The updates to my Gauntlet of History now enter the era of tournament decks that I played in the beginning of my soon-to-be career.
Tooth and Nail
Story time. I started playing Magic when Fifth Dawn came out—I was quickly drawn to the competitive scene, and that naturally meant that I wanted to play Affinity. Unfortunately, I could not afford Arcbound Ravagers. A few months later, I could finally buy my playset—and then they banned the deck.
The result? Tooth and Nail became the first competitive deck that I built.
I basically built the list myself with the knowledge I had and from the lists I scoured. Terry Soh wrote a few articles on the deck—I refreshed my memory by reading them.
The numbers of Vine Trellis, Kodama’s Reach, and Chrome Mox can go anywhere from 0 to 4, and the Tooth and Nail targets can differ as well. I went for a wider approach. The Moxes were good if you expected a fast metagame, and Kodama’s Reach was good if you expected a slow one. Viridian Shaman might be the loosest inclusion, but I thought it would be reasonable to have against the gauntlet. Boseiju, Who Shelters All could easily take its place.
My sideboard is straightforward—potentially too much so, even. We’ll see what the results say.
The coolest version of Solar Flare I played was actually called Solar Pox, and it was quite different, with cards like Peace of Mind, Smallpox, Urborg, Tomb of Yawgmoth, Akroma, Angel of Wrath, and Flagstones of Trokair. But that was during Time Spiral, Solar Flare’s original run was during Kamigawa and Ravnica Standard.
I was close to omitting this deck from the gauntlet because of how boring it is. This deck has removal, Signets, card draw, and fatties—it’s exactly what all EDH decks do, and is the main reason why I can’t stand to play that format. Obviously, those are my standards and I’m not going to play alone, so I’ll let other people enjoy that experience if they want it.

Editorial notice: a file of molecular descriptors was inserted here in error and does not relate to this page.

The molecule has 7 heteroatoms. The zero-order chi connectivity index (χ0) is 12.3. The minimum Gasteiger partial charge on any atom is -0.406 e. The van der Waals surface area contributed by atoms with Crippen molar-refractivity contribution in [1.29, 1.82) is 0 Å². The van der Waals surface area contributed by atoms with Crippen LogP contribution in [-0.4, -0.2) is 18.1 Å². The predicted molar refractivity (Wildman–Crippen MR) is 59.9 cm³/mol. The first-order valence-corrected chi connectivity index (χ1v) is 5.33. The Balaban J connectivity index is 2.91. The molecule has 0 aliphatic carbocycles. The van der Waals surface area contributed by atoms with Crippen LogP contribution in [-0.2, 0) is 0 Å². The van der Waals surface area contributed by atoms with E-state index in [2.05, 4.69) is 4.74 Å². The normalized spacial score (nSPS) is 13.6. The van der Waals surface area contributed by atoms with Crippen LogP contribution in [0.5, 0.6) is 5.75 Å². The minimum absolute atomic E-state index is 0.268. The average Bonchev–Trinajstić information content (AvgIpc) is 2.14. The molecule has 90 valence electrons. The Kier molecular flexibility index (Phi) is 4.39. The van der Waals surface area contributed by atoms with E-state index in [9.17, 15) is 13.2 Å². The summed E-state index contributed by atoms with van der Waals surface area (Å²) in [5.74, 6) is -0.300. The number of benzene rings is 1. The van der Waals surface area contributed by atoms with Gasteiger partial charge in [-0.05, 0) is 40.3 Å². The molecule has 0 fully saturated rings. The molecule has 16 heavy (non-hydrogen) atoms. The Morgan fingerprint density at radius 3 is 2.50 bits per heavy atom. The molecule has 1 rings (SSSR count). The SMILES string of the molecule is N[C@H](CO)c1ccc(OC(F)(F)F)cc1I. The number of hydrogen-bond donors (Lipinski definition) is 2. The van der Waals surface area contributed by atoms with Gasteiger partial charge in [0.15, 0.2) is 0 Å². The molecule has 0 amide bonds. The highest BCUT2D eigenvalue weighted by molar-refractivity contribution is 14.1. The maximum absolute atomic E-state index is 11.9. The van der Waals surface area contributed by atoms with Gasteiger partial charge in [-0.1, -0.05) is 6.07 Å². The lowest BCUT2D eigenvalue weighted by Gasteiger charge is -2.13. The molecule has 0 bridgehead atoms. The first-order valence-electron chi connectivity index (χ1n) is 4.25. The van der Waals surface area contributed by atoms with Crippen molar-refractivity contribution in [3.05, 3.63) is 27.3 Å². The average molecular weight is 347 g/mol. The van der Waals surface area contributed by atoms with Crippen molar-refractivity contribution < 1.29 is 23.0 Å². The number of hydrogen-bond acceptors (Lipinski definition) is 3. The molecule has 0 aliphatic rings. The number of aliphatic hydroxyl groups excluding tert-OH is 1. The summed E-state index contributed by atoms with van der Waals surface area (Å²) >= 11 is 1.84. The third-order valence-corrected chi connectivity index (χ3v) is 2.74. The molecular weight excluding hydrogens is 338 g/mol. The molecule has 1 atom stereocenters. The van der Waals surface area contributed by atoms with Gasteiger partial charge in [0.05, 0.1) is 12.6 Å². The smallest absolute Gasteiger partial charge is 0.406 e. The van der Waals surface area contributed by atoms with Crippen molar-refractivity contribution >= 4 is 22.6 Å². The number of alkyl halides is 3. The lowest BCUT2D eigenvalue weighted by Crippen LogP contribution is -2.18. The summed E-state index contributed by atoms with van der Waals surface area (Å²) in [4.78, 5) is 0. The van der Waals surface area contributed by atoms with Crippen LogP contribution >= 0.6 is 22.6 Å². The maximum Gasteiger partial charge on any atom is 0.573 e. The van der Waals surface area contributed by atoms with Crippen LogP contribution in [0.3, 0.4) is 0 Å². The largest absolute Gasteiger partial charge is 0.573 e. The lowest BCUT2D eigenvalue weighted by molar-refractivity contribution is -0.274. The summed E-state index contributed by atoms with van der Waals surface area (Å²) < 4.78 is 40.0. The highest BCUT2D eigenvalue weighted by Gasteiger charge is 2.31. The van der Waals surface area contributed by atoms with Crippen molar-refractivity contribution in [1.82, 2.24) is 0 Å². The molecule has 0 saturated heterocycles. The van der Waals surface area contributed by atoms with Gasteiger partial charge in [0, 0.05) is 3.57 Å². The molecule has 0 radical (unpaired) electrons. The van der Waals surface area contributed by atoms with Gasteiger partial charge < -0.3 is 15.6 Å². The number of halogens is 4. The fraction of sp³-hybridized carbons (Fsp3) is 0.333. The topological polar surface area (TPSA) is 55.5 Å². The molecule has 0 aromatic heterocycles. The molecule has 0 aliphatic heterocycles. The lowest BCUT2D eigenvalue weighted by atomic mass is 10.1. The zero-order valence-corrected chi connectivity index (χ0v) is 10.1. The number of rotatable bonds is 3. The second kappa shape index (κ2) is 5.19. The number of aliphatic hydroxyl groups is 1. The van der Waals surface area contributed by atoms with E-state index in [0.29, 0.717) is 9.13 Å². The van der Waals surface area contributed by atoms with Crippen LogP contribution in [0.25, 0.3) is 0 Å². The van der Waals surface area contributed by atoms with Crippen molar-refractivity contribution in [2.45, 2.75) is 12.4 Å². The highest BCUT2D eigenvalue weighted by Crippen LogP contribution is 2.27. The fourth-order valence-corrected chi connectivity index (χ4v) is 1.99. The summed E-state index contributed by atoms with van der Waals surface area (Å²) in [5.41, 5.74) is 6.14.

Luis-Scott Vargas and Paul Cheon played this deck at U.S. Nationals in 2006, but their list didn’t inspire me. I went for the more streamlined version that Phil Samms piloted to Top 8 at the Canadian Nationals a little later. I changed just a few slots, mainly in the sideboard, to make it better against the diversified field of my gauntlet.
The ancestor of Aristocrats. There were two versions of black-white back then. The other was called Ghost Dad, and was more Spirits-based using Tallowisp and Thief of Hope alongside Shining Shoal and Sickening Shoal. From what I remember and looking at results, Ghost Husk was far more widely played than Ghost Dad, so I went with Husk.
Alex Kudlick ran this list to a Top 8 finish at U.S. Nationals in 2006—the same one in which LSV ran Solar Flare. Despite the latter not being a personal favorite, Ghost Husk, and the next deck, were—as a result, I have 3 decks from the Kamigawa–Ravnica era.
I made to minor changes to this 75. I cut the 2nd Shizo, Death’s Storehouse for a Swamp, because I’m not crazy. Then I took out the Manriki-Gusari because it was clearly there just for Umezawa’s Jitte mirrors.
To round out the Kamigawa format, I chose Heartbeat. It didn’t see much play, mostly because it became a known quantity only for a few Nationals tournaments. One of them was won by Guillaume Cardin in Canada, using a list similar to the one below. The list I chose was that of Guillaume Matignon, who finished in the Top 8 in France.
I’m not surprised that this was discovered by only a few people since it is quite an intricate concept. Using Weird Harvest to get transmute creatures is not the most intuitive thing, especially when you need so much mana to do it, but hey, it works, and this deck is impressively consistent as a result.
I used Guillaume’s exact sideboard, and that’s probably a mistake, because I think Research // Development was only there to beat Cranial Extraction. I’ll probably try to combine this sideboard with the one Cardin used.
Until next week, where I’ll be covering 3 of the remaining 6 decks in the Gauntlet of History!